Articles Posted in Regulatory and Compliance

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Software giant’s victory in “indirect use” case is cause for concern for companies worldwide.

On February 16, 2017, the High Court of Justice in the United Kingdom held that Diageo plc, a global drinks company, was liable for unauthorized use of SAP software as a result of failing to secure “Named User” licenses for its customers and sales representatives who used certain third party applications running on a Salesforce platform that accessed and exchanged data with SAP systems. While the decision does not have direct application outside the United Kingdom and may be appealed by Diageo, it is an important win by SAP and a significant cause for concern for companies licensing SAP software. The decision may embolden SAP to be even more aggressive in attempting to extract additional license and support fees from customers—which could potentially run into tens of millions of dollars for many companies—based on alleged “indirect” uses of SAP software. We encourage licensees of SAP software to get in front of this issue by undertaking an assessment of whether they are at risk for claims of indirect use by SAP.

 

To read the full alert on the Pillsbury site click here…

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Recently, governments and rule-making bodies across Europe, the UK and globally, appear to be paying increasing attention to the need for the development of legislative and regulatory frameworks in the expanding field of artificial intelligence (AI) and robotics. With the growing use of these technologies across a wide range of industry sectors, we expect to see new laws and regulations being introduced in this area in the coming years, across a broad spectrum of legal disciplines including intellectual property rights and product liability.  Discussed below are some recent developments in this area in the European Union, the United Kingdom, the United States and Japan.

European Union

The European Commission’s Legal Affairs Committee recently published a report calling for EU-wide rules governing AI and robotics[1]. Rapporteur Mady Delvaux (S&D, LU) said: “A growing number of areas of our daily lives are increasingly affected by robotics. In order to address this reality and to ensure that robots are and will remain in the service of humans, we urgently need to create a robust European legal framework”.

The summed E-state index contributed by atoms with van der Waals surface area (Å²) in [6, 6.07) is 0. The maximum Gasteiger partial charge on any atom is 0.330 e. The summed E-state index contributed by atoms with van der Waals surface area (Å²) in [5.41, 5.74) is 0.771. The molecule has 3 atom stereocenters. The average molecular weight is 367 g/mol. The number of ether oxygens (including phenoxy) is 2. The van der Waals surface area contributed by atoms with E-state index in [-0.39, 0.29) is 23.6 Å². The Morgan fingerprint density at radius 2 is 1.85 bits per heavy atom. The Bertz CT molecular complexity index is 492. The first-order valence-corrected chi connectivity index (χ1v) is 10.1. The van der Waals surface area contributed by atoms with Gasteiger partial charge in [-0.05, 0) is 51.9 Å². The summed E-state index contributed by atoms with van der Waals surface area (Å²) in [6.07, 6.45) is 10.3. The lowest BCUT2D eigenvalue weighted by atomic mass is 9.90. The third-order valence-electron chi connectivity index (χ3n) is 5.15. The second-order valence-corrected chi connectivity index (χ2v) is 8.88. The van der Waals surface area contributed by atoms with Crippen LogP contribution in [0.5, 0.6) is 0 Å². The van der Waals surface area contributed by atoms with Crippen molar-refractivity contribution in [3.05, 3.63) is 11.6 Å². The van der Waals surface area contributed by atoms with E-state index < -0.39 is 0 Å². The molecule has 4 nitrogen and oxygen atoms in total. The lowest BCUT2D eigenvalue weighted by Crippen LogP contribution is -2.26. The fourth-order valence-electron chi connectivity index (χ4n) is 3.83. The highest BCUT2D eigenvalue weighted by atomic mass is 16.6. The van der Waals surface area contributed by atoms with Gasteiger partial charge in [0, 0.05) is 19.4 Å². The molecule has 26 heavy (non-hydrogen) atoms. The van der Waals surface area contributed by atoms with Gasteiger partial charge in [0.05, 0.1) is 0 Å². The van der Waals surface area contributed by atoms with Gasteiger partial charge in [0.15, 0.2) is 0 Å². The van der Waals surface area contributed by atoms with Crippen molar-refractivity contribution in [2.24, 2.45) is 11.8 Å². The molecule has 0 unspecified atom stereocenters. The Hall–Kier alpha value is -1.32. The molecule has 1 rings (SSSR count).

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“We will follow two simple rules: buy American and hire American.” While world leaders are pondering what these words from President Trump’s Inaugural Address mean for international trade, a different question looms for U.S. Government contractors—what is on the horizon as far as the Buy American Act and similar protectionist regulations?

To finish reading this article written by our Pillsbury colleagues click here.

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UK’s Industrial Strategy announced—new Government contracting approach will favour UK-based firms after Brexit.

  • UK Government spending currently runs circa £278 billion per annum.
  • Government contractors will be given priority when bidding for UK Government work after Brexit.

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The FCA has fined Aviva, the UK insurance group, £8.2 million for failing to have appropriate controls over its outsourced service providers. According to the FCA’s press release, the fine would have been even larger at £11.8 million but for a 30% discount due to Aviva for agreeing with the FCA to settle at an early stage.

The case related to a number of FCA Handbook breaches between 1 January 2013 and 2 September 2015, including breaches of Principles 3 and 10, the Outsourcing Chapter of SYSC and the Client Assets Sourcebook (CASS)—rules which apply whenever a firm holds or controls client money or has custody assets as part of its business. Two Aviva group companies, Aviva Pension Trustees UK and Aviva Wrap UK had outsourced the administration of client money and external reconciliations in relation custody assets to third party administrators (TPAs). In what is the first CASS case in relation to oversight failures of outsourcing arrangements, the FCA found that the Aviva companies had “failed to put in place appropriate controls over … [the TPAs] … to which they had outsourced the administration of client money and external reconciliations in relation to custody assets … [resulting] in Aviva failing to sufficiently challenge the internal controls, competence and resources of their TPAs.”